REPETITION MINUTES SOUVERAINE
François-Paul Journe, audacious inventor of innovative time measurement at the peak of its ingenuity with a Première:
An ultra slim Minute Repeater
François-Paul Journe is continually searching to invent and craft timepieces which are both innovative and practical. He has managed both with his first ultra-slim Minute Repeater.
After the Grande Sonnerie, the minute repeater is the most complex and sophisticated of horological complication, one that demands the very utmost in both technical and artistic virtuosity.
To date, the oldest known watch with répétition minutes was produced around 1710 in Friedberg, Germany. This invention made it possible to tell the time during the night by
actuating a pusher on the case. When activated by the pusher, the complication "tells" the time by causing two hammers to strike gongs which sound the hours, the quarters and the minutes.
In presenting this new ultra-slim minute repeater, François-Paul Journe once again raises the bar for striking watches. He has re-invented the minute repeater mechanism in a way which enables strong crystal clear tones to emanate from a seemingly impossibly svelte movement. A movement with a size of barely 4mm, more reminiscent of a simple hand wind calibre than a highly intricate and complex complication. This redevelopment has merited the application of two patents.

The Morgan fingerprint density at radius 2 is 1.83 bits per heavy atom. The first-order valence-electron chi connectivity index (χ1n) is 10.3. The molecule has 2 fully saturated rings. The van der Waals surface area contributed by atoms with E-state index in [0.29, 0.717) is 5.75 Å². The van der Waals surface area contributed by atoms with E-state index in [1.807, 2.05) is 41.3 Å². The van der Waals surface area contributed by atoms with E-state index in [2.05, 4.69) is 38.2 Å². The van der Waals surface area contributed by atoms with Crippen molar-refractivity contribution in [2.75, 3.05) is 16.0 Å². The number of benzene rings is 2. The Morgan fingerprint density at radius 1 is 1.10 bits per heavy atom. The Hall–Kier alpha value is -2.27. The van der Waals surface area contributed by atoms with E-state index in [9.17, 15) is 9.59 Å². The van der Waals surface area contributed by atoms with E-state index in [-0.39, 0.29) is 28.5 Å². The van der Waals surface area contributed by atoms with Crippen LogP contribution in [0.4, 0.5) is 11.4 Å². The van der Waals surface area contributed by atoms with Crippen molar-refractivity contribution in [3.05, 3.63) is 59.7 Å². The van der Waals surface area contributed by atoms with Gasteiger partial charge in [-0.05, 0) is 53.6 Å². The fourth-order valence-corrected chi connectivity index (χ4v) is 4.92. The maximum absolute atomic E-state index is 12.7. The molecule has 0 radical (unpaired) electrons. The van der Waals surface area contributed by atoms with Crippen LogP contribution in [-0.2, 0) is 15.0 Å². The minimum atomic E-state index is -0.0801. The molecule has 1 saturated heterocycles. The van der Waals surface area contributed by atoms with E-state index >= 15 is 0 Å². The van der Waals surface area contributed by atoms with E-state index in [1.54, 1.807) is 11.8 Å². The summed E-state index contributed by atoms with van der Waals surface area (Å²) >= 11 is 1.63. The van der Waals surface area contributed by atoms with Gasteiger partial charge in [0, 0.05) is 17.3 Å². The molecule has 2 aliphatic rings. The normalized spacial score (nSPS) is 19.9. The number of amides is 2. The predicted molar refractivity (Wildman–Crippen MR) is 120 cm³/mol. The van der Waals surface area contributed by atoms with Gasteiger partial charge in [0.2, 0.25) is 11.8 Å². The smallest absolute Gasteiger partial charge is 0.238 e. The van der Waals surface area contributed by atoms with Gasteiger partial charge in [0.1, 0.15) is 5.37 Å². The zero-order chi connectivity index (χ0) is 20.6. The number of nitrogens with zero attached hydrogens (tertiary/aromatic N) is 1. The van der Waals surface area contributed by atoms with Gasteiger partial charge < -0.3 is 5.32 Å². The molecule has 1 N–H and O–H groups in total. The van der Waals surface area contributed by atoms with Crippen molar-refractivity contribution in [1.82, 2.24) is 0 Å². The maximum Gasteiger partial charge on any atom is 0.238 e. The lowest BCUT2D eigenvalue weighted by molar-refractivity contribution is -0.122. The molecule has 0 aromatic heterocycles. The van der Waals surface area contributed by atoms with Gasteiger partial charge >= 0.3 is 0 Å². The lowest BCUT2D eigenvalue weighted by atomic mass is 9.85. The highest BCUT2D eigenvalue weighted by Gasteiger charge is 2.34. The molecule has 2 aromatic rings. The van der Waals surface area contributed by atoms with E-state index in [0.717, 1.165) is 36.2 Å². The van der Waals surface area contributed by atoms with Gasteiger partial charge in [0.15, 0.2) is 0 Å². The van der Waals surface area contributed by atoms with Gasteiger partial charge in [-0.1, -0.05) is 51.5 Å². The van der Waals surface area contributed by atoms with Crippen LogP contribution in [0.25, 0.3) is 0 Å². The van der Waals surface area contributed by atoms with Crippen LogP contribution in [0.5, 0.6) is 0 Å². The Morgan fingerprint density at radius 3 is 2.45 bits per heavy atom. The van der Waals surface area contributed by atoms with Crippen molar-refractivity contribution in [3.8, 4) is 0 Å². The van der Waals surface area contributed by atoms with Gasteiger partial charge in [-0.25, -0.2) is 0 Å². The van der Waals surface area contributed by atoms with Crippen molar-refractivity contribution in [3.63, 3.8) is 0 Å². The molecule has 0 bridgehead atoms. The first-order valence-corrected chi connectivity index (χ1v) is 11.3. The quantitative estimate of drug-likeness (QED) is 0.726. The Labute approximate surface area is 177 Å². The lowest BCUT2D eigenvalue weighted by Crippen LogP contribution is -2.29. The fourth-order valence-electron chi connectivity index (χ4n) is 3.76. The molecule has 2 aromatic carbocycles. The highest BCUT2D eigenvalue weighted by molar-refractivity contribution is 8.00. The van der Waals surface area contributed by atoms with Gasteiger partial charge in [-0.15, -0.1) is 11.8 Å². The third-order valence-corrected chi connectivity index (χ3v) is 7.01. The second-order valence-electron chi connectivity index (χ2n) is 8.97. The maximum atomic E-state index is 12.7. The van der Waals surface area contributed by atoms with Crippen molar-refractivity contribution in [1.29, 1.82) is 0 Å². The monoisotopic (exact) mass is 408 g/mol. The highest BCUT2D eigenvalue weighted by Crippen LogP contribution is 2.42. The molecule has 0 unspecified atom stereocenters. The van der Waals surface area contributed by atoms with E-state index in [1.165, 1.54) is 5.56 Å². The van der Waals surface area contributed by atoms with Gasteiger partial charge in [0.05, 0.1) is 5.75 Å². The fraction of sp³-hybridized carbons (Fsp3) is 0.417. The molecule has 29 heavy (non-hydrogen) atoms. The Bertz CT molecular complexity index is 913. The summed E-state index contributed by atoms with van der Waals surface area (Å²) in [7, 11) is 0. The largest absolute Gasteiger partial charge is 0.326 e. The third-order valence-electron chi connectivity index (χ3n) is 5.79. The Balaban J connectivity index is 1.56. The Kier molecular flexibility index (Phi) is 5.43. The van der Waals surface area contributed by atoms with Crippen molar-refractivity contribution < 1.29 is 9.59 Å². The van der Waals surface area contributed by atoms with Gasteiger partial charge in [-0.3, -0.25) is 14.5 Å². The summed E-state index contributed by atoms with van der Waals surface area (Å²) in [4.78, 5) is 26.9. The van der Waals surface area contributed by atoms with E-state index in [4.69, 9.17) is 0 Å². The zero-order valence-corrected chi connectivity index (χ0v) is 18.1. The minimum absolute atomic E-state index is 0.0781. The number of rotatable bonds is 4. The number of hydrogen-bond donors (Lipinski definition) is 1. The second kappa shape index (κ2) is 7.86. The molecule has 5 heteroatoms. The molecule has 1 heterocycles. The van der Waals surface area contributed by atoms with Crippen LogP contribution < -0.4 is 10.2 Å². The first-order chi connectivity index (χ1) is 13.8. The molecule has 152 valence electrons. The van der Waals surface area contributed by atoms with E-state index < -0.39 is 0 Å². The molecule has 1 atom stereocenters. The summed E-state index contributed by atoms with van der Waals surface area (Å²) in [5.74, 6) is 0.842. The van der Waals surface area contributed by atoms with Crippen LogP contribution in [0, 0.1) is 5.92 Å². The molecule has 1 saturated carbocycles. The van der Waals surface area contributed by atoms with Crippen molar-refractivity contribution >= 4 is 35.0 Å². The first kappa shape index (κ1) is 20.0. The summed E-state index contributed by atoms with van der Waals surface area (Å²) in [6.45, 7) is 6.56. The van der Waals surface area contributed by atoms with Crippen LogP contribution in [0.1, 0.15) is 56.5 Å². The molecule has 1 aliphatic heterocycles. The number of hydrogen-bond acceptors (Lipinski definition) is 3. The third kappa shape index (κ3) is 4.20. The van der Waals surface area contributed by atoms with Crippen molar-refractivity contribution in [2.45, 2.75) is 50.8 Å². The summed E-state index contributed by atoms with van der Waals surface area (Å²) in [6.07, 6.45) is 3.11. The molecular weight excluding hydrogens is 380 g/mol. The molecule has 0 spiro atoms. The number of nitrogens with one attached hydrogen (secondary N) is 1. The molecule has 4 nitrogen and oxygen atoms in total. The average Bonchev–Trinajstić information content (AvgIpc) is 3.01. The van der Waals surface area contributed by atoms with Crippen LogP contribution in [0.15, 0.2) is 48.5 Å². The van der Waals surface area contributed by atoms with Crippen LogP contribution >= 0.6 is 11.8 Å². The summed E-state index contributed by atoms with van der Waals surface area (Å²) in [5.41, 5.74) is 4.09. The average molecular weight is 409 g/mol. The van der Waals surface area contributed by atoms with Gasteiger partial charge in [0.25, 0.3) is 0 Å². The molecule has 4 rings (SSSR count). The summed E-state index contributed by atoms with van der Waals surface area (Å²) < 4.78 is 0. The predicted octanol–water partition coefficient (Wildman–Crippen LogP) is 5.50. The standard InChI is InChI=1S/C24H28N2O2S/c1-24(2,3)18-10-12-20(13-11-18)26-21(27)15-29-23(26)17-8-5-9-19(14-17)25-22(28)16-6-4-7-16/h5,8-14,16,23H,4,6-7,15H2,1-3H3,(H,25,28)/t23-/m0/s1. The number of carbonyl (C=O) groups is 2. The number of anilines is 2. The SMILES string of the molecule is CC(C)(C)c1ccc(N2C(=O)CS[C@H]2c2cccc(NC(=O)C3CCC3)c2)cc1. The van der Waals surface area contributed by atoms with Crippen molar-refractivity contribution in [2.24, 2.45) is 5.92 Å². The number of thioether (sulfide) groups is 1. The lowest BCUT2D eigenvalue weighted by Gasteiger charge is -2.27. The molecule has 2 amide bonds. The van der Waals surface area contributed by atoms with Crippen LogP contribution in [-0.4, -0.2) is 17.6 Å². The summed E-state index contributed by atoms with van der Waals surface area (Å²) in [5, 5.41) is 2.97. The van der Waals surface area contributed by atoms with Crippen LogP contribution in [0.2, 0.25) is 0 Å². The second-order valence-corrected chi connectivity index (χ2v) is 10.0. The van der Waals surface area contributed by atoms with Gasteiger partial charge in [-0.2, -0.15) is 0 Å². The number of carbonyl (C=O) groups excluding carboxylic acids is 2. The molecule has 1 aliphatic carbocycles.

Unique patented Repetition Souveraine mechanism
Two key technical developments have enabled François-Paul Journe to construct a sweet sounding ultra-slim repeater movement. The first is the flat gong, first seen on the F.P. Journe Grande Sonnerie, which produces a louder and clearer sound than traditional gongs. And because the gong is mounted under the dial, instead of around the movement, it allows more room for the movement.
The second is an innovative system of striking racks and strike selection mechanisms which take up much less space than conventional strike mechanisms.
Unlike traditional minute repeaters, the hours and minutes of the Repetition Souveraine do share the same hammer; so a pause is automatically inserted between hour and minute chimes when there are no quarters. The quarters sound with classic double chimes. An inertia regulator controls the speed of the chimes, thus eliminating the background noise usually associated with traditional air regulators.
The incomparable style of François-Paul Journe has sometime been copied, but his highly inventive technique is far more difficult to duplicate. With that in mind, after completing his majestic Grande Sonnerie, a watch rating 10/10 on the scale of complications, François-Paul Journe decided to follow up with yet another incredibly complex timepiece, the first ultra-slim Minute Repeater.